But I didn't give up, and now I'm represented by that same agent who rejected me several years ago.

So there you go. Persistence is the key, and you and I (and Joe and so many others) are living proof of that. The only way to truly fail is to stop trying.

So congrats, and happy Fourth!

Alice M. Roelke said...

Wonderful post! Thank you! :)

C E said...

Yes, it does inspire confidence, Joe.

Mike Dennis said...

Great story, George! Your delayed success makes me think there's hope for me yet.

Alistair McIntyre said...

I love the positive energy in this post. Keep on rockin' and good luck with Happy Hancock.

Unknown said...

Truly inspirational! It is never too late.

Anonymous said...

George -
As a reader, I have a HUGE objection to cliff-hanger endings. In fact, I throw what may have been a very good book against the wall and refuse to ever read that author again. Books MUST have a beginning, a middle, and an END; otherwise, they aren't really books at all, just parts of books. Now, I haven't read your stories (books?) yet, and you give me a reason to, since you say they have resolution - so I'm willing to give them a try; and I loved what you wrote here, and that reinforces the idea of a trial. But if they truly are cliff-hangers, you'll lose me. Forever. I offer you this in the hope that you - and other writers - realize that you lose a lot of potential audience needlessly, as the first chapter of the next book is a much better inducement than a cliff-hanger! Good luck, and thank you for supporting the cause!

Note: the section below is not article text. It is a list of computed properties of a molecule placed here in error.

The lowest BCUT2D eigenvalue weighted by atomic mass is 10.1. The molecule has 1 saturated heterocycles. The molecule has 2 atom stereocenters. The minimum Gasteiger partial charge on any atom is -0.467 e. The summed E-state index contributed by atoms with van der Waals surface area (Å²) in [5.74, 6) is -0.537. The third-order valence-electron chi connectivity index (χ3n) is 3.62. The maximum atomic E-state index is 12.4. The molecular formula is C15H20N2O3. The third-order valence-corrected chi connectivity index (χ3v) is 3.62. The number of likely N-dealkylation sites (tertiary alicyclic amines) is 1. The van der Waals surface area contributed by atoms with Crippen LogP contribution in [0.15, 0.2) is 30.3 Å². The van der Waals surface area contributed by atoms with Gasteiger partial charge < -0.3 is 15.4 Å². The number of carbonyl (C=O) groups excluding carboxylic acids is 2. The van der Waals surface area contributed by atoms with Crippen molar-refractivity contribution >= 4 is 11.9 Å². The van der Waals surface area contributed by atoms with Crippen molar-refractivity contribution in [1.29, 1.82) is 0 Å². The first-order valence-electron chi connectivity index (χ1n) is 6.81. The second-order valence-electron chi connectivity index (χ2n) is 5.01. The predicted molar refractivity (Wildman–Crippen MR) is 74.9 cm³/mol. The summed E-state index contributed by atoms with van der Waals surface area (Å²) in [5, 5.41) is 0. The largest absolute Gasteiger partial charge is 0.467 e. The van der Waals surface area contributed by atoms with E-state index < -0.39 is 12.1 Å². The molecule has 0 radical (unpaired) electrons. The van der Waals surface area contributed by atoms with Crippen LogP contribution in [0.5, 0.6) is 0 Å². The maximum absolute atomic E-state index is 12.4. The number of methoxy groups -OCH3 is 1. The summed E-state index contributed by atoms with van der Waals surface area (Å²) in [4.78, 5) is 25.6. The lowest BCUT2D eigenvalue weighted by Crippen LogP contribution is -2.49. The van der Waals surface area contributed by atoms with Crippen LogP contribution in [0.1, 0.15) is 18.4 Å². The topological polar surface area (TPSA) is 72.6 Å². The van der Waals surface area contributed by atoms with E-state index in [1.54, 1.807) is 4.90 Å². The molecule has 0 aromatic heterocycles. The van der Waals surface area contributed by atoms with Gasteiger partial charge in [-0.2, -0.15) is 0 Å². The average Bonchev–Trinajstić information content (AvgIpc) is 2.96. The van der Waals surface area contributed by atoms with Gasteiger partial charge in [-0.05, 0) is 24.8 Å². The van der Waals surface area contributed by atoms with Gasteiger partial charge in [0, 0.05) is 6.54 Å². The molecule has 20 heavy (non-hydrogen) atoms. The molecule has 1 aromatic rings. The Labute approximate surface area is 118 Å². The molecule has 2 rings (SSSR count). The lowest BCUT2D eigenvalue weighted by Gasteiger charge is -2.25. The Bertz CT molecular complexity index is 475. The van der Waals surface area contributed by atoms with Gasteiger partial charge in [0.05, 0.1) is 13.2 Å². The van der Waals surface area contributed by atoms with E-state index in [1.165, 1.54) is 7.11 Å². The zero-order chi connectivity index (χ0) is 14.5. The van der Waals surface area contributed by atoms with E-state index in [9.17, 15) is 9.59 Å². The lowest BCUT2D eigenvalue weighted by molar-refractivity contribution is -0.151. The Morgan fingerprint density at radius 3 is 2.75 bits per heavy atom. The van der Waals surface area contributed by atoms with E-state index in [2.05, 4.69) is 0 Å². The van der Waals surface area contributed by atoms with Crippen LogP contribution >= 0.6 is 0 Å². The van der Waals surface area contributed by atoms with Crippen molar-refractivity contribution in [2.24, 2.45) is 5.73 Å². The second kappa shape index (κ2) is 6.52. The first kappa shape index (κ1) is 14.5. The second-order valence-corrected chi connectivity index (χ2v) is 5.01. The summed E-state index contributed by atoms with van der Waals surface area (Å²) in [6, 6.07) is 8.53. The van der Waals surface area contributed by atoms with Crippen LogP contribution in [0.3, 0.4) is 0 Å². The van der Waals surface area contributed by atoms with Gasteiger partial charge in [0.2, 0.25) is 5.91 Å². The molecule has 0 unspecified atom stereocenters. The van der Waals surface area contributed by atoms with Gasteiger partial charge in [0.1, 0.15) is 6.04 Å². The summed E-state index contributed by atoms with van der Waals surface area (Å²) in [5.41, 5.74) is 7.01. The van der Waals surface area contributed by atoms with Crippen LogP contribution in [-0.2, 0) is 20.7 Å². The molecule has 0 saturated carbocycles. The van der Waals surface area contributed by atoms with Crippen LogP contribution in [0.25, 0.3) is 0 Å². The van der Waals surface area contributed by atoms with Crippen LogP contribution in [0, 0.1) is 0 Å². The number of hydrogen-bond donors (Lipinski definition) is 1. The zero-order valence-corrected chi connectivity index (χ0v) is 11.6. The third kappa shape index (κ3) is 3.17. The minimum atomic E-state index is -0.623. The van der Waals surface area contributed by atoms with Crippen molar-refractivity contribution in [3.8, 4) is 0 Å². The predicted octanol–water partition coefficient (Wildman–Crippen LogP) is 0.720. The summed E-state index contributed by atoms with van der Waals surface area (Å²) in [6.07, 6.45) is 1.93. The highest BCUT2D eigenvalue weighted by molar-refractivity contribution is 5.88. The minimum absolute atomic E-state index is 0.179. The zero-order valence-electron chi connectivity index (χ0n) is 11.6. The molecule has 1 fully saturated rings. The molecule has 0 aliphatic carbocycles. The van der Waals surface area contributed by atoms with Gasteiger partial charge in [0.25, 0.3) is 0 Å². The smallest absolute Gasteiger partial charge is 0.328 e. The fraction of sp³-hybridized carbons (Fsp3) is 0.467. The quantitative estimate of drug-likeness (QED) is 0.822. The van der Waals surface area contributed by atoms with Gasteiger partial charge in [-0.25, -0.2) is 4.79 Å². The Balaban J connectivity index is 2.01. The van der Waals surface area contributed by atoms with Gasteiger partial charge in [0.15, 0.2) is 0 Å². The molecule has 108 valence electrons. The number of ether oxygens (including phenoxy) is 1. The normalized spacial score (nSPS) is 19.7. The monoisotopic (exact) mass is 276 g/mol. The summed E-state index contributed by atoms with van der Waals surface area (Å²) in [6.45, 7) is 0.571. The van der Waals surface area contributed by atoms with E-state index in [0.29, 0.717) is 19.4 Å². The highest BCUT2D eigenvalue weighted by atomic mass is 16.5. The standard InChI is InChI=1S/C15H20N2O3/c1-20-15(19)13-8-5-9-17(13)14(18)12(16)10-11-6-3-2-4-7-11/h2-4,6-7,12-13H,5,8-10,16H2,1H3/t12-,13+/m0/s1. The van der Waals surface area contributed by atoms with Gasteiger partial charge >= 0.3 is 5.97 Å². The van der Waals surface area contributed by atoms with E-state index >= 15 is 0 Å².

oursmsbook said...

G.E.Nolly thanks for sharing

Unknown said...

I too am a member of the Playboy Club. I think it was around 1985 or 86 that I actually had a story accepted by the fiction Editor Alice Turner-I believe. But at that time I was too stupid or bullheaded to make the changes she was requesting. Or I think I made a half-hearted attempt, but she didn't want to keep fooling with me. y Brother is Rich hasn't seen the light of day yet.